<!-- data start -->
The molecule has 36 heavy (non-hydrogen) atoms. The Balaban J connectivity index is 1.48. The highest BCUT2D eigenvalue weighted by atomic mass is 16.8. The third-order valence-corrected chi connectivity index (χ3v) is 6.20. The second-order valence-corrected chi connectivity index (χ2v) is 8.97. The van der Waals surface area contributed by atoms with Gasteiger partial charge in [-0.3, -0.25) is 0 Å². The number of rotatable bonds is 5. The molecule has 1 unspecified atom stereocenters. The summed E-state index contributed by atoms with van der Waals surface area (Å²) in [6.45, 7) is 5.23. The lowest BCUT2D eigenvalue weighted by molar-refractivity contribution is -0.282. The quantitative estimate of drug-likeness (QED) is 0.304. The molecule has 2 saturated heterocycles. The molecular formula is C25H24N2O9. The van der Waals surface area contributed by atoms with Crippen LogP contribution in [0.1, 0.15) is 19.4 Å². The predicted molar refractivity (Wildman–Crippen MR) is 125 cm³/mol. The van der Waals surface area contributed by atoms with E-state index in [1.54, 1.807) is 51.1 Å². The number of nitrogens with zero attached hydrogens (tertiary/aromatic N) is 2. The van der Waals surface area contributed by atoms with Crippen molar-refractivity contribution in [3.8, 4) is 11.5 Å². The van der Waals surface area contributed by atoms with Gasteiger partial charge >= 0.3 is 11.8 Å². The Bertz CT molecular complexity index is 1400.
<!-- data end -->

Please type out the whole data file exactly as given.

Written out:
The molecule has 36 heavy (non-hydrogen) atoms. The Balaban J connectivity index is 1.48. The highest BCUT2D eigenvalue weighted by atomic mass is 16.8. The third-order valence-corrected chi connectivity index (χ3v) is 6.20. The second-order valence-corrected chi connectivity index (χ2v) is 8.97. The van der Waals surface area contributed by atoms with Gasteiger partial charge in [-0.3, -0.25) is 0 Å². The number of rotatable bonds is 5. The molecule has 1 unspecified atom stereocenters. The summed E-state index contributed by atoms with van der Waals surface area (Å²) in [6.45, 7) is 5.23. The lowest BCUT2D eigenvalue weighted by molar-refractivity contribution is -0.282. The quantitative estimate of drug-likeness (QED) is 0.304. The molecule has 2 saturated heterocycles. The molecular formula is C25H24N2O9. The van der Waals surface area contributed by atoms with Crippen LogP contribution in [0.1, 0.15) is 19.4 Å². The predicted molar refractivity (Wildman–Crippen MR) is 125 cm³/mol. The van der Waals surface area contributed by atoms with E-state index in [1.54, 1.807) is 51.1 Å². The number of nitrogens with zero attached hydrogens (tertiary/aromatic N) is 2. The van der Waals surface area contributed by atoms with Crippen molar-refractivity contribution in [3.8, 4) is 11.5 Å². The van der Waals surface area contributed by atoms with Gasteiger partial charge >= 0.3 is 11.8 Å². The Bertz CT molecular complexity index is 1400.